Between college graduation and marriage, there are certain experiences that we just have to have.
We have to get our heart epically broken. We have to start contributing to our futures with 401Ks and IRAs. We have to travel the world.
But there’s no experience that will establish our independence more than living by ourselves. It’s not enough that we leave our parents’ nest; we have to kick the roommates to the curb too. We have to stand on our own two feet and pay our own way — rent, utilities, furniture, food and all.
We have a picture of what it’ll be like when we finally get that place of our own. But will the reality live up to our expectations?
Expectation: You’ll be hemorrhaging money on utilities.
Reality: You’re saving money because you spend more nights relaxing at home.
One of the toughest choices we make is deciding when it’s time to move into our own place.
Living with roommates theoretically means saving money. When you live alone, you’re paying rent/mortgage and utilities yourself instead of splitting the cost.
But when you live with one or more roommates, it's natural to get sick of each other and long for alone time outside of the apartment. You find yourself making plans every night of the week, just to save your relationship. In turn, those bills quickly pile up to the price of a studio apartment.
When you live alone, there’s no one at home to get sick of, ergo, less money spent on outside activities.
Expectation: Your apartment is going to be organized and clean without a roommate.
Reality: There’s no roommate to split the chores with.
The garbage can that's always filled to the brim. The crumbs that are always getting stuck to your feet. The hair that’s constantly clogging the drain. These are the annoyances you silently seethe about when you have a roommate.
But then you move into your own apartment. And within days, you notice the garbage already needs to be taken out, the floor needs a vacuum and the drain is backed up. It wasn't your roommate that was causing the mess; it was the natural accumulation of trash and dust that happens just by living.
And now you are the sole person responsible for cleaning up. Goodbye, lazy Sundays. You'll be used for solo scrubbing now.
Expectation: You won't be able to kick your Chinese takeout habit.
Reality: Cooking becomes your new favorite pastime.
When you lived with roommates, you all tacitly agreed to limit your kitchen usage. No one wanted to deal with the mountains of dishes that are a byproduct of cooking. Instead, you all became hooked on the Chinese food from around the block, swapping out one half-eaten carton of Sesame chicken for another every few days.
Yet a perk of living in your own apartment is having free reign over your kitchen. Once you're the master of that domain, it's way more enjoyable to cook. It won't be long before you're looking up recipes for roasted Brussels sprouts and offering to bake gingerbread cookies for your office.
As an added bonus, buying ingredients at a grocery store is much cheaper than ordering take out, thereby leaving more cash in your nest egg.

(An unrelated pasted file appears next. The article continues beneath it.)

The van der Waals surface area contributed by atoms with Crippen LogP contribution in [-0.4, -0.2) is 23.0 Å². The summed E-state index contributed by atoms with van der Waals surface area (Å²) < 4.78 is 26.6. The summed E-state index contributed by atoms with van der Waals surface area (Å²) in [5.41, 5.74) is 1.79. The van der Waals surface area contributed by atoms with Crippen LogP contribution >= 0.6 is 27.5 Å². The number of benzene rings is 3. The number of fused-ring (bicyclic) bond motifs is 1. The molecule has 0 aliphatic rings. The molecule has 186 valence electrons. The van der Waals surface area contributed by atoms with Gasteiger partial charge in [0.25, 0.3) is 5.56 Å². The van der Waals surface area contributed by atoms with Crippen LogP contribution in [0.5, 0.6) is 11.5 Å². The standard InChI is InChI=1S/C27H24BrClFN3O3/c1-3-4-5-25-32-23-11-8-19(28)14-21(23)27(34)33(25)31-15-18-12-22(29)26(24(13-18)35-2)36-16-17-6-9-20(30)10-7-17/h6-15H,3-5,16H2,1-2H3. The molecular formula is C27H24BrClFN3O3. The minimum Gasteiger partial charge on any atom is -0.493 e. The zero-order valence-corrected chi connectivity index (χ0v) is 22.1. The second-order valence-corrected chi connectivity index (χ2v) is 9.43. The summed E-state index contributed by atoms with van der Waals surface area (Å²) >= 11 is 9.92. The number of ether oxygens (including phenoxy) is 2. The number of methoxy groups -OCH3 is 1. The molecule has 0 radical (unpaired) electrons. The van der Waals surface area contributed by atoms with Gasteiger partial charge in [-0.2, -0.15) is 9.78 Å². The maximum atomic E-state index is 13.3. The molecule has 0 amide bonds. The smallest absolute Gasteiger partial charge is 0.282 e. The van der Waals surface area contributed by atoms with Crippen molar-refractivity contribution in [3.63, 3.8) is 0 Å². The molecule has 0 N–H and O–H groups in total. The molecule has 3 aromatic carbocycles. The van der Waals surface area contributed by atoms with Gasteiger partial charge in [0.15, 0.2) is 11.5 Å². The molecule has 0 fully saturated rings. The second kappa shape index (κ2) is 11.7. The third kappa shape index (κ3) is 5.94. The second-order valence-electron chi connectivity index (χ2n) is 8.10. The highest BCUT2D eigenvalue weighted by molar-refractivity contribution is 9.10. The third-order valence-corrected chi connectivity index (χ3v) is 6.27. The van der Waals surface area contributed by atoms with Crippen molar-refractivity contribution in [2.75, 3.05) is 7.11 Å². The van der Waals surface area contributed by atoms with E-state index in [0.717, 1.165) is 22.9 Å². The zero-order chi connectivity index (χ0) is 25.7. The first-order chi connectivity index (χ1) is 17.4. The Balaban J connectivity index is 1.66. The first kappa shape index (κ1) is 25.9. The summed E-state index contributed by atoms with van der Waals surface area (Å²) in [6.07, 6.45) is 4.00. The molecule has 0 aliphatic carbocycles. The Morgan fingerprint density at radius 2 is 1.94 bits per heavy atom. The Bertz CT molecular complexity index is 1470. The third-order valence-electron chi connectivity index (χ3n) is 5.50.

Expectation: You’ll be watching TV on the couch all hours of the night.
Reality: You’ll actually be asleep on the couch at 10 pm.
It’s just like when you moved out of your childhood home, except now, you really have no one to tell you no.
But, in reality, you’re going to fall asleep on your couch at 10 pm because, well, life is exhausting, and your couch is comfortable.
Expectation: Your apartment will resemble a luxurious magazine spread.
Reality: Your apartment is better described as thrift-shop fabulous.
When you picture your very own apartment, it looks like something out of a magazine: sumptuous leather couches, gleaming wood tables, state-of-the-art appliances.
Yet when you move into your first solo home, you realize that you don't actually need that level of luxury. According to Capital One's Millennial Mindset on Money Survey, more than a quarter of Millennials are looking to establish a solid nest egg. We know money is better served stashed away in savings than in buying furniture that'll probably wind up stained anyway.
Eschewing high-end stores, you'll instead become intimately familiar with flea markets and thrift shops. You strive for unique, shabby-chic decor, with photos adorning the walls. It will give your apartment a highly personalized vibe, which is exactly what you want when you first live on your own.
Expectation: You’re going to get up early and do yoga before work.
Reality: You still roll out of bed five minutes before you’re supposed to leave.
You have the best intentions. You don’t have to go to the gym after work anymore. You can wake up and do yoga anywhere you please, turning on as many lights as you want, taking a shower whenever you need.
Your abs are going to be toned from the convenience of your home. But all of the apartment space in the world doesn’t substitute for those extra hours of sleep.
You’re still going to be rushing to work with no workout.
At the end of the day, moving out on your own isn't going to be as easy-breezy as you've imagined it to be. But with some smart shifts in lifestyle, it's totally worth the unforgettable experience.